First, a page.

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How I Learned About Saving for Retirement (And You Can Too)

Confession time: Finances have never been my specialty. As a creative professional, sometimes what I dream up and what happens in the real world need to come together for a little tête-à-tête. Now that we’ve gotten that on the table, you may ask, “So why are you writing about saving for retirement?” Fair question. Here’s why: in my quest to crack the “retirement savings code,” I resolved many previous unknowns (to me) and ultimately rethought my personal approach to saving for retirement.

I will also conjecture that there are a lot of people who are similarly lost when it comes to saving for retirement. In fact, the numbers support this hypothesis: according to an Economic Policy Institute (EPI) study, “nearly half of families have no retirement savings at all.” With that in mind, here are some of the major questions that I had while digging into how I should be saving for retirement.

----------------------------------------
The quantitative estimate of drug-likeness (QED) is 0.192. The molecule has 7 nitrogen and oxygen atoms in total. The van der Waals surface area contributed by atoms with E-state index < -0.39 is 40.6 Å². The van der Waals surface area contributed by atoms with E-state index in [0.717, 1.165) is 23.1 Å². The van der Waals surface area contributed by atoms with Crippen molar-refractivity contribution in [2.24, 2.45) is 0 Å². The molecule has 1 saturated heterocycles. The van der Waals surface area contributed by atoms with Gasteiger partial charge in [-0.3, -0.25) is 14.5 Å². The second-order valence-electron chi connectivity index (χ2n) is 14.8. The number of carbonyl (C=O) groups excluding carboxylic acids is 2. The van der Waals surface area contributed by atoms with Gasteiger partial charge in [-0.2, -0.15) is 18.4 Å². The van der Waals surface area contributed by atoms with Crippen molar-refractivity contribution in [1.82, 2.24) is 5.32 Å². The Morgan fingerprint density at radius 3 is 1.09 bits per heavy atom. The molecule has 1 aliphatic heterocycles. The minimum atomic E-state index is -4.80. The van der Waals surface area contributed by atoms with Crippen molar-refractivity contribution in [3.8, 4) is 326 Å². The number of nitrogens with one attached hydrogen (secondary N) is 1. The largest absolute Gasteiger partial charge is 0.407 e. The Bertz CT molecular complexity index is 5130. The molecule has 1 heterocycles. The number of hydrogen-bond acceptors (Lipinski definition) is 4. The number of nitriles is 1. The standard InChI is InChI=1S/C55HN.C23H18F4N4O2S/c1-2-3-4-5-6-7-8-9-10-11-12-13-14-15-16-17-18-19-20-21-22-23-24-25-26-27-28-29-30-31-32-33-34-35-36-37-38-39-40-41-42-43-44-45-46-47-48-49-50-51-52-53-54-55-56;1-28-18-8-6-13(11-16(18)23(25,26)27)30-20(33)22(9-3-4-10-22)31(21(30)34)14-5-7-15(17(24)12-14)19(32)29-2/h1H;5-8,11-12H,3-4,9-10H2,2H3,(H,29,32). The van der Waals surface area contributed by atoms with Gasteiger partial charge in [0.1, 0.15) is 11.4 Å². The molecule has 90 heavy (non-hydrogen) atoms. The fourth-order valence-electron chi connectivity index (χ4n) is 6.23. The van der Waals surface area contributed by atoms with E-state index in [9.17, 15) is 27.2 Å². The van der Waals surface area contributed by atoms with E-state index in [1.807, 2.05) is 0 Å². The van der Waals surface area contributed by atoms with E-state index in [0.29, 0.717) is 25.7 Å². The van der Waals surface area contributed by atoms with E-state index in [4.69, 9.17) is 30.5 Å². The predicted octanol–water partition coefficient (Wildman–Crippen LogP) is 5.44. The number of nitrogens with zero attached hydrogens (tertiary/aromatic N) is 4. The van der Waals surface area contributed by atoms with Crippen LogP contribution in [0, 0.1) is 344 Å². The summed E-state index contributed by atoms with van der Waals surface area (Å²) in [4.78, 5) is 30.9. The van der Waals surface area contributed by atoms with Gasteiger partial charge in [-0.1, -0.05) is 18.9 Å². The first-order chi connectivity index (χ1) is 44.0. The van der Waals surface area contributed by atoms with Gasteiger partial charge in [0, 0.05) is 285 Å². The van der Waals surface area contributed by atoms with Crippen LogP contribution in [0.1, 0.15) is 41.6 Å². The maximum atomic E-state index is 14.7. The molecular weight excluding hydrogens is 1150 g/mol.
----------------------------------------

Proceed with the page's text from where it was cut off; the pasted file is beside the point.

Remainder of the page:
How much do I really need to have set aside to coast through retirement?

AKA, what is the magic number? A seemingly innocuous question, right? Not exactly. Turns out it depends on who you ask. This is where I learned there are many schools of thought on how to best approach your number. Below summarizes the three different methods I found, but you can learn more about each at 3 Ways to Calculate Your Retirement Number by money.usnews.com.

Income Method

This involves multiplying your income by a factor to determine how much you need to retire. There’s a little more to it than just that, and exactly how much you should multiply it by is debatable, but the article does a nice job of breaking down the different variables and assumptions you should account for.

Expense Method